Even after the academic year ends, NC State remains a hub for activity. Thousands of visitors come to campus each summer for New Student Orientations, summer camps, conferences and more.
This summer, New Student Programs will host 25 orientation sessions, with up to 300 students per session in attendance. University Housing will help coordinate more than 120 summer camps and conferences, with more than 13,000 attendees. Many staff and faculty work behind the scenes year-round to make summer a success at NC State.
New Student Orientation
New Student Orientation programs encompass two-day sessions for first-year students and a one-day program for transfer students. These programs introduce NC State’s rich history and traditions, share valuable campus resources and help participants establish a foundation for success. Orientation leaders help new students and their families envision the day-to-day life of NC State from a student perspective, and give them an opportunity to reflect on how the experience will differ from high school or a previous higher education setting.
Of course, that’s just the finished product. Planning for these sessions begins at the end of the previous summer, with the final calendar set before NC State’s open house in October.
“Our process starts with assessing and evaluating the current summer’s orientations, brainstorming with campus partners and setting the next summer’s direction,” said Michael Coombes, director of New Student Programs. “We work closely with each college on their individual sessions, and coordinate with other campus entities on housing, dining, parking, room reservations and setups, and more.”
On a typical orientation day, nearly 100 faculty and staff members present at information sessions, advise students and implement behind-the-scenes logistics. Countless other staff coordinate new student experiences in residence halls, dining facilities and student centers.
The outcome of all this hard work includes small group and breakout sessions covering academic resources, navigating campus and co-curricular engagement. Families of new students also get to participate in sessions with each other, department representatives and orientation leaders. All of the activity and discussions serve to set students up for success.
“While there may be more than 20 New Student and Family Orientation sessions each summer, each day that students and their families arrive on campus is a new beginning,” said Cameron Hill, associate director of New Student Programs. “It is important to our staff and campus community that we give students and families an experience filled with excitement and our passion for our work, to give new students the best start possible.”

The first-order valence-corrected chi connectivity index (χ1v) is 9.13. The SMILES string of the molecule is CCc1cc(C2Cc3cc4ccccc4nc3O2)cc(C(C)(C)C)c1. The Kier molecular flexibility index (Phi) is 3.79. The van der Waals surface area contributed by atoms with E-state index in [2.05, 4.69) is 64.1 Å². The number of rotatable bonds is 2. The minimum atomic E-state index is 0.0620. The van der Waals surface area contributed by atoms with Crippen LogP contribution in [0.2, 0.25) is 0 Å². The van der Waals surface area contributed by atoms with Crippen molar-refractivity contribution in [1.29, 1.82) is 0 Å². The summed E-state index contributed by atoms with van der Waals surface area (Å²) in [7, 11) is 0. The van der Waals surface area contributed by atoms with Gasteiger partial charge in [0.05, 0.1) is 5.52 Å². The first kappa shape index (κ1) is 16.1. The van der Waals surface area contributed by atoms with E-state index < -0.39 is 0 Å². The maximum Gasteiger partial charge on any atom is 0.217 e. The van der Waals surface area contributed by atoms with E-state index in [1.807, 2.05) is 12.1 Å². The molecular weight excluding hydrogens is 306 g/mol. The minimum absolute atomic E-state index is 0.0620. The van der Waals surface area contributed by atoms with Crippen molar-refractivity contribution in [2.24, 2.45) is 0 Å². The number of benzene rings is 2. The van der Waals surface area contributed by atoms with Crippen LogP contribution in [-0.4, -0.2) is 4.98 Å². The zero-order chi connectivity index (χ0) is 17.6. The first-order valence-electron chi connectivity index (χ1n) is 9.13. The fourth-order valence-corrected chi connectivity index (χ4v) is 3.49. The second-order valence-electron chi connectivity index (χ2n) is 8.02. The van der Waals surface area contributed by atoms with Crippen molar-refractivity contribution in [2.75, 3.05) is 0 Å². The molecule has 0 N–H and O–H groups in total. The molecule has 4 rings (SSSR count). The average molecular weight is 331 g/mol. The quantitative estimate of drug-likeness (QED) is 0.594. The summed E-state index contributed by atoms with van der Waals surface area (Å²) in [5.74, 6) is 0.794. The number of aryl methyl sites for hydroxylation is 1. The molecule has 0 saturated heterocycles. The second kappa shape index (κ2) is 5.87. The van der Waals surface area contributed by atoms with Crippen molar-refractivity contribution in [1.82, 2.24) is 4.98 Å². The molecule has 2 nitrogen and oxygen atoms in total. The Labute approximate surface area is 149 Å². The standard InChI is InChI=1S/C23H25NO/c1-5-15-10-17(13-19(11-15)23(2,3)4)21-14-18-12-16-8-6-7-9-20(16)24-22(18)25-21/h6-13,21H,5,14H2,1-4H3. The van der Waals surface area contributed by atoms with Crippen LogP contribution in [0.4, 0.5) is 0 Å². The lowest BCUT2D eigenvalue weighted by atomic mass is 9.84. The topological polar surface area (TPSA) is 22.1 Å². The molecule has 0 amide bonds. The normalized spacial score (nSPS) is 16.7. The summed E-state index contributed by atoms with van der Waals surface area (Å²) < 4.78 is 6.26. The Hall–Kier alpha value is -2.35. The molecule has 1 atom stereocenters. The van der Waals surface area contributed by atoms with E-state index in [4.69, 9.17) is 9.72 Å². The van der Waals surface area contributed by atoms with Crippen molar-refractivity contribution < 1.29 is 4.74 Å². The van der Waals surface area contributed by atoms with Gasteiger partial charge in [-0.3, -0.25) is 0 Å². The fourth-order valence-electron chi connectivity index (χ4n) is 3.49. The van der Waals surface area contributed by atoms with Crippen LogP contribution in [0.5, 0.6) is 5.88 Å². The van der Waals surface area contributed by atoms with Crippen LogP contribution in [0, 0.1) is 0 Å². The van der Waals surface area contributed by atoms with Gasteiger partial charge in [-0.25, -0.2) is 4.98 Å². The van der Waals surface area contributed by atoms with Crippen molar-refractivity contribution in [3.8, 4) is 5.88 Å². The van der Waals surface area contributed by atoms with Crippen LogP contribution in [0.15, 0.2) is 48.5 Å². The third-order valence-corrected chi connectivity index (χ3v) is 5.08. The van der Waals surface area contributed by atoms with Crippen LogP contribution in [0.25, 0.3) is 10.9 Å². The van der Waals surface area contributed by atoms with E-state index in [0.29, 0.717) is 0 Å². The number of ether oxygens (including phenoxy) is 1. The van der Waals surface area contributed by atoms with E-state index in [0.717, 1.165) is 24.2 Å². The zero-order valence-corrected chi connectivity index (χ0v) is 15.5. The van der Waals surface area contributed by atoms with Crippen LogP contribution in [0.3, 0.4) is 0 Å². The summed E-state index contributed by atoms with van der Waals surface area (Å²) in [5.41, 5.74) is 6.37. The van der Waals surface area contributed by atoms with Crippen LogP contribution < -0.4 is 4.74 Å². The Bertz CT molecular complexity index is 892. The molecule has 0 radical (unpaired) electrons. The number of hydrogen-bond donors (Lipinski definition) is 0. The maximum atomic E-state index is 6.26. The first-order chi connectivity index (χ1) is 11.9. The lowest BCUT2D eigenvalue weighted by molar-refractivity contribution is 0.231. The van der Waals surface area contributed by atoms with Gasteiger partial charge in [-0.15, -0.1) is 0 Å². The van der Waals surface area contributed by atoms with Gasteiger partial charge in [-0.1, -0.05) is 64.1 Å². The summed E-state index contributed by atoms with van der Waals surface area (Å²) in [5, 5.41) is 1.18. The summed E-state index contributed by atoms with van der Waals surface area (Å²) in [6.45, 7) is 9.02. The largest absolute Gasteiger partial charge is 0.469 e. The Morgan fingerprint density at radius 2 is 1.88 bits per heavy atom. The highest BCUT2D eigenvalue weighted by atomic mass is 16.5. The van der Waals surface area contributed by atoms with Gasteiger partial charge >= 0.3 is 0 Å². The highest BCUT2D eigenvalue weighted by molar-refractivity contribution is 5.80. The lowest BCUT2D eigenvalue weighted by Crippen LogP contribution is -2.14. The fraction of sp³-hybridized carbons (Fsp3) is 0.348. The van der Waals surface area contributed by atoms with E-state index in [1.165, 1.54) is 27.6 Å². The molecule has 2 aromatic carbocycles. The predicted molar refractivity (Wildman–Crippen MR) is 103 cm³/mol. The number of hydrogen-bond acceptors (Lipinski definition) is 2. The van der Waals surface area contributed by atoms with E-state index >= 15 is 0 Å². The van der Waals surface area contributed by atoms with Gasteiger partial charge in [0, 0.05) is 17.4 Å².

Summer Camps and Conferences
In addition to orientation sessions, a variety of camp and conference programs take place on campus each summer. This includes youth academic and athletic programs, leadership development seminars, college recruitment programs geared toward underrepresented populations, adult professional and continuing education workshops, and research projects — the number of participants per 2018 summer program ranges from six to more than 2,100. NC State departments and units host many of these programs, but private organizations also engage on campus due to the university’s excellent facilities and available resources.
NC State’s Conference Services office in University Housing starts planning summer programs with partners during the previous fall. The office serves as a one-stop-shop for conference and camp organizers, offering coordination for resources including housing, dining, catering, meeting and recreation space, and transportation. Faculty, staff, and NC State students serve as camp counselors and small group leaders, in administrative roles and as facilitators for continuing education programs.
NC State’s summer camps and other programs also help create a pipeline of future students for the university. Some programs encourage historically underrepresented populations to consider higher education, with NC State as one option. Other programs sponsored by specific colleges and divisions give campers a one-on-one experience working alongside faculty and staff in classrooms and labs.
“Many people assume that summers are quiet on campus, but between conference operations and facilities improvements, that couldn’t be further from the truth,” said Dylan Morris, assistant director for Conference Services. “Over the eleven week summer season, NC State will host approximately 14,000 guests, most of whom will eat, sleep, learn and play on campus. When students return in August, they may never know just how busy their classrooms and residence halls have been over the summer.”